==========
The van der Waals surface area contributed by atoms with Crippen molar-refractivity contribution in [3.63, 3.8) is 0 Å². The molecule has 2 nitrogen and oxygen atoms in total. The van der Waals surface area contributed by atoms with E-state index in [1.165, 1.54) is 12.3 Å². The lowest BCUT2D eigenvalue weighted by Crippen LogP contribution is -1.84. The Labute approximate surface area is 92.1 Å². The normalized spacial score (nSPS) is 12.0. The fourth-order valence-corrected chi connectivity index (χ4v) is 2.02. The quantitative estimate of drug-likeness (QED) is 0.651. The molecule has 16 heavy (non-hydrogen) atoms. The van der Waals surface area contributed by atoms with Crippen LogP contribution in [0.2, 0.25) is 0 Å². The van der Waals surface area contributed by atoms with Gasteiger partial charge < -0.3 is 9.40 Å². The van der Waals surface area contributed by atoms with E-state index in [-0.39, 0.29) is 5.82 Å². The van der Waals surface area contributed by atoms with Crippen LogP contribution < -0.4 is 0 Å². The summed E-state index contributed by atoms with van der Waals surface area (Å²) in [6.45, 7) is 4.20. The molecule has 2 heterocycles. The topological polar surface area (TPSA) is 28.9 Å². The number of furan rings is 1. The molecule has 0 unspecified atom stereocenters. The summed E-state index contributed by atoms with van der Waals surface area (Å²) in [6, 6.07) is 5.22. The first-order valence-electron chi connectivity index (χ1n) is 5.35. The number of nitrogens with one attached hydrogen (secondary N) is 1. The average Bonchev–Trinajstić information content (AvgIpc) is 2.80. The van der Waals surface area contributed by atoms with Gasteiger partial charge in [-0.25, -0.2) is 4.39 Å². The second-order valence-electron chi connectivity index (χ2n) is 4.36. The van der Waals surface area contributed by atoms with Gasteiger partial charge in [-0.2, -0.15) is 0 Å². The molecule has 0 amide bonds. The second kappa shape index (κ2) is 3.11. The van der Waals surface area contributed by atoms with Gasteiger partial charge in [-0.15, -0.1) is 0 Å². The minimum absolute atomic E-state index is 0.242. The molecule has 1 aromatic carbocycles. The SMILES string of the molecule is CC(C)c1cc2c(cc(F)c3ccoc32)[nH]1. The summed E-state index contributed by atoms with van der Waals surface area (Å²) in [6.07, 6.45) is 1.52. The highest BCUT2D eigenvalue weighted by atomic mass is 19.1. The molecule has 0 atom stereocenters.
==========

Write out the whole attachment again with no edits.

The van der Waals surface area contributed by atoms with Crippen molar-refractivity contribution in [3.63, 3.8) is 0 Å². The molecule has 2 nitrogen and oxygen atoms in total. The van der Waals surface area contributed by atoms with E-state index in [1.165, 1.54) is 12.3 Å². The lowest BCUT2D eigenvalue weighted by Crippen LogP contribution is -1.84. The Labute approximate surface area is 92.1 Å². The normalized spacial score (nSPS) is 12.0. The fourth-order valence-corrected chi connectivity index (χ4v) is 2.02. The quantitative estimate of drug-likeness (QED) is 0.651. The molecule has 16 heavy (non-hydrogen) atoms. The van der Waals surface area contributed by atoms with Crippen LogP contribution in [0.2, 0.25) is 0 Å². The van der Waals surface area contributed by atoms with Gasteiger partial charge < -0.3 is 9.40 Å². The van der Waals surface area contributed by atoms with E-state index in [-0.39, 0.29) is 5.82 Å². The van der Waals surface area contributed by atoms with Crippen LogP contribution < -0.4 is 0 Å². The summed E-state index contributed by atoms with van der Waals surface area (Å²) in [6.45, 7) is 4.20. The molecule has 2 heterocycles. The topological polar surface area (TPSA) is 28.9 Å². The number of furan rings is 1. The molecule has 0 unspecified atom stereocenters. The summed E-state index contributed by atoms with van der Waals surface area (Å²) in [6, 6.07) is 5.22. The first-order valence-electron chi connectivity index (χ1n) is 5.35. The number of nitrogens with one attached hydrogen (secondary N) is 1. The average Bonchev–Trinajstić information content (AvgIpc) is 2.80. The van der Waals surface area contributed by atoms with Gasteiger partial charge in [-0.25, -0.2) is 4.39 Å². The second-order valence-electron chi connectivity index (χ2n) is 4.36. The van der Waals surface area contributed by atoms with Gasteiger partial charge in [-0.2, -0.15) is 0 Å². The molecule has 0 amide bonds. The second kappa shape index (κ2) is 3.11. The van der Waals surface area contributed by atoms with Gasteiger partial charge in [-0.15, -0.1) is 0 Å². The minimum absolute atomic E-state index is 0.242. The molecule has 1 aromatic carbocycles. The SMILES string of the molecule is CC(C)c1cc2c(cc(F)c3ccoc32)[nH]1. The summed E-state index contributed by atoms with van der Waals surface area (Å²) in [6.07, 6.45) is 1.52. The highest BCUT2D eigenvalue weighted by atomic mass is 19.1. The molecule has 0 atom stereocenters.